The effects of the interaction between the operational sex ratio (OSR) and a resource (i.e. oviposition site) on mating dynamics have rarely been considered. We examined the effect of the resource presence and its interaction, with the effect of OSR on copulation duration in Rhagoletis juglandis, a tephritid fly species characterized by a resource-defence mating system in which males defend territories on Walnut fruit. In this species, copulation duration varies from 30 s to over 1 h and was shown previously to respond strongly to changes in OSR. In the field, short copulations tended to begin and end on fruit, whereas most long copulations generally began on fruit but ended in the foliage, suggesting a possible effect of resource presence on the copulation duration. In laboratory assays of isolated pairs, copulations were significantly shorter in the presence of a surrogate fruit, confirming the effect of resource presence. In another laboratory assay, in which we manipulated OSR independently of resource presence, resource presence and OSR were additive in their effects. Results are discussed in the context of sperm competition theory.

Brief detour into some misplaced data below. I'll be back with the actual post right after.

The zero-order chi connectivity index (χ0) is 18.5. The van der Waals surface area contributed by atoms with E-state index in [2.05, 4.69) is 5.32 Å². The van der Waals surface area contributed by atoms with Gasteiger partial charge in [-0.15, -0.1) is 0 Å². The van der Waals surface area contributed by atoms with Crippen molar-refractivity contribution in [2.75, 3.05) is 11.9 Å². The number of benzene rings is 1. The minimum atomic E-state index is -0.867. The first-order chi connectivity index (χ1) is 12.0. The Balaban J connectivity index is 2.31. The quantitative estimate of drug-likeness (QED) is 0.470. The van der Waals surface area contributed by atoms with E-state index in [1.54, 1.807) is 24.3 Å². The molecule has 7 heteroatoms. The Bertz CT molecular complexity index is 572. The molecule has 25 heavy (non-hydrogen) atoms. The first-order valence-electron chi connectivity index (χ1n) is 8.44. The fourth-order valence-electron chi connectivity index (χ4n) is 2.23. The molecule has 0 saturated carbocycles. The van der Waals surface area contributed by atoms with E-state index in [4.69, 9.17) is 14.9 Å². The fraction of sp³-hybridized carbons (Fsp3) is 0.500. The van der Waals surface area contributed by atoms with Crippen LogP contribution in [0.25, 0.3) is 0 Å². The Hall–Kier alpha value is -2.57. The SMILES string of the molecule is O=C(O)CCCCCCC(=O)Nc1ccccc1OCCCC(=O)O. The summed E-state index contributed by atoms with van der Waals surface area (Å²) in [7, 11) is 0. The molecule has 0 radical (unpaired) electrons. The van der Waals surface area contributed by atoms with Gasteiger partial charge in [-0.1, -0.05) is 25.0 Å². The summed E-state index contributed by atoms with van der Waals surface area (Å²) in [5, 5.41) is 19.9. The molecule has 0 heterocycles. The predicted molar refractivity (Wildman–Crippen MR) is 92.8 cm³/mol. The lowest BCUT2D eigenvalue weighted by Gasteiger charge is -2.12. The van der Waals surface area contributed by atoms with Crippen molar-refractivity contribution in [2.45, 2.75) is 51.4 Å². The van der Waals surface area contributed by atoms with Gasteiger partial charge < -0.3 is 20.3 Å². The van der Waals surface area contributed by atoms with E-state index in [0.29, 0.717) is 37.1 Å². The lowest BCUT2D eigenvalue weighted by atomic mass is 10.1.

ASJC Scopus subject areas
- Ecology, Evolution, Behavior and Systematics
- Animal Science and Zoology